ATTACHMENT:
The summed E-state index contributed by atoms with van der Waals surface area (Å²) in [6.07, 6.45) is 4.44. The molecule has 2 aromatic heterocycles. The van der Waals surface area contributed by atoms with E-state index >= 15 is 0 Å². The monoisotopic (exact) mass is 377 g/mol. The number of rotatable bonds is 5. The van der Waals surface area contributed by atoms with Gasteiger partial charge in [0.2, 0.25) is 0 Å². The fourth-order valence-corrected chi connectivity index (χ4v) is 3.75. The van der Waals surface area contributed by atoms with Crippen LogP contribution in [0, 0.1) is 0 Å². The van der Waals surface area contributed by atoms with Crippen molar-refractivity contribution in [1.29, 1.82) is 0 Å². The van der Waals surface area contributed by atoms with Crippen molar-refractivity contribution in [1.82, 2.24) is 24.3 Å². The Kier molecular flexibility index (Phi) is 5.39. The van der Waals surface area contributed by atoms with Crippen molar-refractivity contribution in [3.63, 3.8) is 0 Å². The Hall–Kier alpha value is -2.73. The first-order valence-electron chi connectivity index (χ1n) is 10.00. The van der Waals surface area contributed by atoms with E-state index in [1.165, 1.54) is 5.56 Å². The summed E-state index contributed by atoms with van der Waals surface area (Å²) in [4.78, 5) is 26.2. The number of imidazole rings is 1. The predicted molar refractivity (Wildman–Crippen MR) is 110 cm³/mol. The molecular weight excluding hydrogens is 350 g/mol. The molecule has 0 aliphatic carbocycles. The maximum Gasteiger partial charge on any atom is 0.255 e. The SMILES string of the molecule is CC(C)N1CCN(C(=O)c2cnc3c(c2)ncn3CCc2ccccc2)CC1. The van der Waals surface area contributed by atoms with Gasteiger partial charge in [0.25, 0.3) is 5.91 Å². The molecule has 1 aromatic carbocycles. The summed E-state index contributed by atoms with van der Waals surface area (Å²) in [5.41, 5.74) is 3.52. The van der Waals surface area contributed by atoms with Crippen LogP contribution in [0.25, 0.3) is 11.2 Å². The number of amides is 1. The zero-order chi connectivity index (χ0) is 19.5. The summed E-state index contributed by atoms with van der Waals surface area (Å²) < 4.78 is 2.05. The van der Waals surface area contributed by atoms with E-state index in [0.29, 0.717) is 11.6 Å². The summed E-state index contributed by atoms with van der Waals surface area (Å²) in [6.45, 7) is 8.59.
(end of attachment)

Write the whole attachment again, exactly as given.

The summed E-state index contributed by atoms with van der Waals surface area (Å²) in [6.07, 6.45) is 4.44. The molecule has 2 aromatic heterocycles. The van der Waals surface area contributed by atoms with E-state index >= 15 is 0 Å². The monoisotopic (exact) mass is 377 g/mol. The number of rotatable bonds is 5. The van der Waals surface area contributed by atoms with Gasteiger partial charge in [0.2, 0.25) is 0 Å². The fourth-order valence-corrected chi connectivity index (χ4v) is 3.75. The van der Waals surface area contributed by atoms with Crippen LogP contribution in [0, 0.1) is 0 Å². The van der Waals surface area contributed by atoms with Crippen molar-refractivity contribution in [1.29, 1.82) is 0 Å². The van der Waals surface area contributed by atoms with Crippen molar-refractivity contribution in [1.82, 2.24) is 24.3 Å². The Kier molecular flexibility index (Phi) is 5.39. The van der Waals surface area contributed by atoms with Crippen molar-refractivity contribution in [3.63, 3.8) is 0 Å². The Hall–Kier alpha value is -2.73. The first-order valence-electron chi connectivity index (χ1n) is 10.00. The van der Waals surface area contributed by atoms with E-state index in [1.165, 1.54) is 5.56 Å². The summed E-state index contributed by atoms with van der Waals surface area (Å²) in [4.78, 5) is 26.2. The number of imidazole rings is 1. The predicted molar refractivity (Wildman–Crippen MR) is 110 cm³/mol. The molecular weight excluding hydrogens is 350 g/mol. The molecule has 0 aliphatic carbocycles. The maximum Gasteiger partial charge on any atom is 0.255 e. The SMILES string of the molecule is CC(C)N1CCN(C(=O)c2cnc3c(c2)ncn3CCc2ccccc2)CC1. The van der Waals surface area contributed by atoms with Gasteiger partial charge in [0.25, 0.3) is 5.91 Å². The molecule has 1 aromatic carbocycles. The summed E-state index contributed by atoms with van der Waals surface area (Å²) in [5.41, 5.74) is 3.52. The van der Waals surface area contributed by atoms with Crippen LogP contribution in [0.25, 0.3) is 11.2 Å². The number of amides is 1. The zero-order chi connectivity index (χ0) is 19.5. The summed E-state index contributed by atoms with van der Waals surface area (Å²) < 4.78 is 2.05. The van der Waals surface area contributed by atoms with E-state index in [0.29, 0.717) is 11.6 Å². The summed E-state index contributed by atoms with van der Waals surface area (Å²) in [6.45, 7) is 8.59.